Certain foods and beverages are no friends to your teeth, and soda tops the list. Soda, sports drinks, and so-called “energy drinks” are all acidic — even the sugar-free varieties. The acids they contain attack tooth enamel and make your teeth more prone to decay. Fruit juices can also be very acidic. Drinking water is much better for your dental health, not only because it has a completely neutral pH (is non-acidic), but also because it helps replenish your saliva — which has natural cavity-fighting properties. Sugary and starchy foods (cookies, candy, donuts, and chips) are also a problem — especially when they are not promptly cleaned from your mouth. They nourish the oral bacteria that cause cavities and raise the acidity level in your mouth.
Madison Avenue Dentists, PC Oral Care Plan
Brushing & Flossing
Are you brushing your teeth too hard?
Brushing hard in a horizontal scrubbing is not the right way of brushing teeth as you can harm your teeth more than doing good. The Modified-Bass cleaning technique is the one recommended by Dr. Estafan and Dr. Oh – it is beneficial for those who have healthy gums and those who have gingivitis or periodontal disease.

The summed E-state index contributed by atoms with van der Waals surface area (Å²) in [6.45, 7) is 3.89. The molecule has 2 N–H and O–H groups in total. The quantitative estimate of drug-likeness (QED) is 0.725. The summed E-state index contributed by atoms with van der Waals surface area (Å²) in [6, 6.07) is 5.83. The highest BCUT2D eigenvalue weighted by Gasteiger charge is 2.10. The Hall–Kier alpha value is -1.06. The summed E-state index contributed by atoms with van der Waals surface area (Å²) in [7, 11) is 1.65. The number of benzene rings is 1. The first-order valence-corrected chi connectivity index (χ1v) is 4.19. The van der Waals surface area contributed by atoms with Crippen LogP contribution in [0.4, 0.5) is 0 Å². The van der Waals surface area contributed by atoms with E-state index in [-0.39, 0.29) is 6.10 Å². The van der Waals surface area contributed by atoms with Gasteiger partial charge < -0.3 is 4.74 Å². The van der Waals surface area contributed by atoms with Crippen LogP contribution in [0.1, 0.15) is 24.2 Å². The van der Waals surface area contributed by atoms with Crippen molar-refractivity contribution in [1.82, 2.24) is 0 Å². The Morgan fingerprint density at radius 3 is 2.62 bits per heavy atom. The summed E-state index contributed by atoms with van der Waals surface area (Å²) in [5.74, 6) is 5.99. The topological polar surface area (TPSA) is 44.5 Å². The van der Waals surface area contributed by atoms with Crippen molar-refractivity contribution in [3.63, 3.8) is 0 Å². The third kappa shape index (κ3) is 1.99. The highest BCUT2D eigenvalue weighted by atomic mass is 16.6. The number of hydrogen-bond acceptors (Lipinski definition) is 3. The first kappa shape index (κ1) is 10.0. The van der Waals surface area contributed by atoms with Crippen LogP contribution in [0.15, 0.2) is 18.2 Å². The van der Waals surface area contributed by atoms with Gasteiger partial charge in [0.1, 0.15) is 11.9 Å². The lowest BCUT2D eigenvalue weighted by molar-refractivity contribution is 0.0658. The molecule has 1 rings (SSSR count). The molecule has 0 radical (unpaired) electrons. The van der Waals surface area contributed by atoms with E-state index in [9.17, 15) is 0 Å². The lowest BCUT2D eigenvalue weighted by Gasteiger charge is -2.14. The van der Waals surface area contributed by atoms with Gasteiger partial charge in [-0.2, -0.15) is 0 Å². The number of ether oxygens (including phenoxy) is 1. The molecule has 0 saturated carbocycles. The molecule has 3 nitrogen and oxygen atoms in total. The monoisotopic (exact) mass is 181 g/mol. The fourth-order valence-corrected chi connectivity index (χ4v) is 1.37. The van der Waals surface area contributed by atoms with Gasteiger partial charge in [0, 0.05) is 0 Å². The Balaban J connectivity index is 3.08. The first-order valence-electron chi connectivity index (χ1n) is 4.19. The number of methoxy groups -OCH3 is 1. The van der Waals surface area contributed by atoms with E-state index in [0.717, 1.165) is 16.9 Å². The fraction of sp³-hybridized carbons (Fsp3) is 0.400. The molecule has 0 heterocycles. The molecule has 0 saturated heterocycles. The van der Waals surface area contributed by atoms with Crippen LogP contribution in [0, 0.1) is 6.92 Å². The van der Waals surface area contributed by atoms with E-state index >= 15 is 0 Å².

- Keep the toothbrush at the margin of the gums at 45° angle and put mild force on the bristles so that they press against the teeth and gums softly.
- Engage the toothbrush in back-and-forth strokes. Through this motion, both the dental plaque and the food debris will be washed off.
- Brushing should be done three times in a day, after meals.
- A minimum of two minutes should be given for brushing. Divide 2 minutes as a minute for upper and a minute for the lower jaw.
- In each jaw split one minute to half so that each side (right or left) gets 30 seconds.
- You can further split 30 seconds to half so that you can give 15 seconds to clean the outside surface (cheek/lip side) and the other 15 seconds for inner side.
Please Note, we specifically caution patients against using a medium or firm toothbrush. Medium and firm toothbrushes can also lead to overly aggressive pressure being placed on the teeth and gums. While these stiffer bristles can indeed clean the teeth better, these are much more likely to cause or hasten gum recession – and can cause tooth abrasion.
We encourage all our patients to clean their teeth properly at home, but it is equally important to preserve gums and tooth structure. Take your time (for a full 2 minutes) and make sure to use a soft or extra-soft toothbrush. Fortunately, most of the toothbrushes available on the shelf at the drug store are soft. This is by far the most popular type. Similarly, quality electric toothbrushes like the Oral B Pro Series or Philips Sonicare come with soft brush-heads by default. They also have extra-soft (AKA sensitive) replacement brush-heads available.